The Scheme for funding High Risk - High Reward Research aims at supporting proposals that are conceptually new and risky, and if successful, expected to have a paradigm shifting influence on the S&T. This may be in terms of formulating new hypothesis, or scientific breakthroughs which aid in emergence of new technologies.
The scheme is aimed at supporting proposals that are new, challenge existing hypothesis, and provide 'out of box' thinking on important problems. It should contain significant risk elements but promise of high reward if the difficulties could be circumvented. It is expected that the success of such proposals will have far reaching implications in S&T. Outcome could be new and significant theoretical or experimental advances, formulation of new hypothesis, or breakthrough science which will lead to new technologies. Proposals that address scientific issues which will result in 'incremental' knowledge will not be supported. Ideally, the proposal must contain bold research ideas which will have wide ranging impact and potential for new scientific and technological innovations.
Q1: What is the difference between an EMR project and a High Risk High Reward (HRHR) project?
A1: Both EMR and HRHR projects are expected to address important and challenging issues resulting in advancement of scientific knowledge. However, in HRHR projects, the risks associated to address the proposed scientific issues are high, and if it is successfully solved, should result in high reward. This could be in the form of new hypothesis, methodology, process or products, and may have the potential to open up new frontiers in S&T. In other words, proposals resulting in 'incremental knowledge' will not be supported under the HRHR scheme.
Q2: Does the Board has any priority areas for funding HRHR projects?
A2: No. The Board funds all areas of Science and Engineering without discriminating any discipline. The proposal will be funded if it is conceptually new, risky and challenge the existing hypothesis and approaches. If successful, it is expected to open up new frontiers in science and technology.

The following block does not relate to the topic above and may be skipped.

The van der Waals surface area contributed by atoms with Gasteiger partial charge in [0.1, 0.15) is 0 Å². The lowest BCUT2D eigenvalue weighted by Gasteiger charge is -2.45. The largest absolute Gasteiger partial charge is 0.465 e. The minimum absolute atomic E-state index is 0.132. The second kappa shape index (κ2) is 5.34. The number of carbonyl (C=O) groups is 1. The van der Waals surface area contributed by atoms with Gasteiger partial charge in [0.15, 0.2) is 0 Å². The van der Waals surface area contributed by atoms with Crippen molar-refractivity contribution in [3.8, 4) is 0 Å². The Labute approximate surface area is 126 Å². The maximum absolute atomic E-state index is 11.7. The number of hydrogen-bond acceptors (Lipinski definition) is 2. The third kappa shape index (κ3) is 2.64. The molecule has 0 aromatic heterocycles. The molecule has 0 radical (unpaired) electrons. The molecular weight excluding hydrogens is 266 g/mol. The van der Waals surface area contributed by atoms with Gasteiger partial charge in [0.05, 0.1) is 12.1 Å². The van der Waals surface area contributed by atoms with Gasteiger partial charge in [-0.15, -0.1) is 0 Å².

Q3: Can I apply for a project under HRHR scheme when I am already implementing another project (such as EMR) in SERB?
A3: Yes. You can apply and implement a HRHR project, in addition any other project being implemented by you in SERB.
Q4: I am currently executing an HRHR project in the area of Chemical Sciences. I want to apply for another HRHR project related to Engineering Sciences. Will I be funded another project?
A4: No. Only one HRHR project can be executed at a time.
Q5: Are Co-Investigators allowed in IRRD project? If they are from different institutions, can the budget be provided separately to both the Principal Investigator and Co-Investigator(s)?
A5: Yes. Co-Investigator(s) are allowed in IRRD project, provided the work proposed require complementary expertise for its implementation. Separate budget can also be provided to the Co-Investigator (s) even if they belong to different institutions.
Q6: Can more than one Industry be involved in a project? If yes, how the industry contribution be shared between them?
A6: More than one industrial partner can join with academic partner (one or more) in executing a IRRD project. All the industrial partners jointly should contribute at least 50% of the total approved project.
Q7: Is there any specific time-line for applying proposals under this scheme?
A7: SERB is planning to fix time-lines to call for proposals for each scheme. Please look at notifications in websites ( www.serbonline.in and www.serb.gov.in) for information.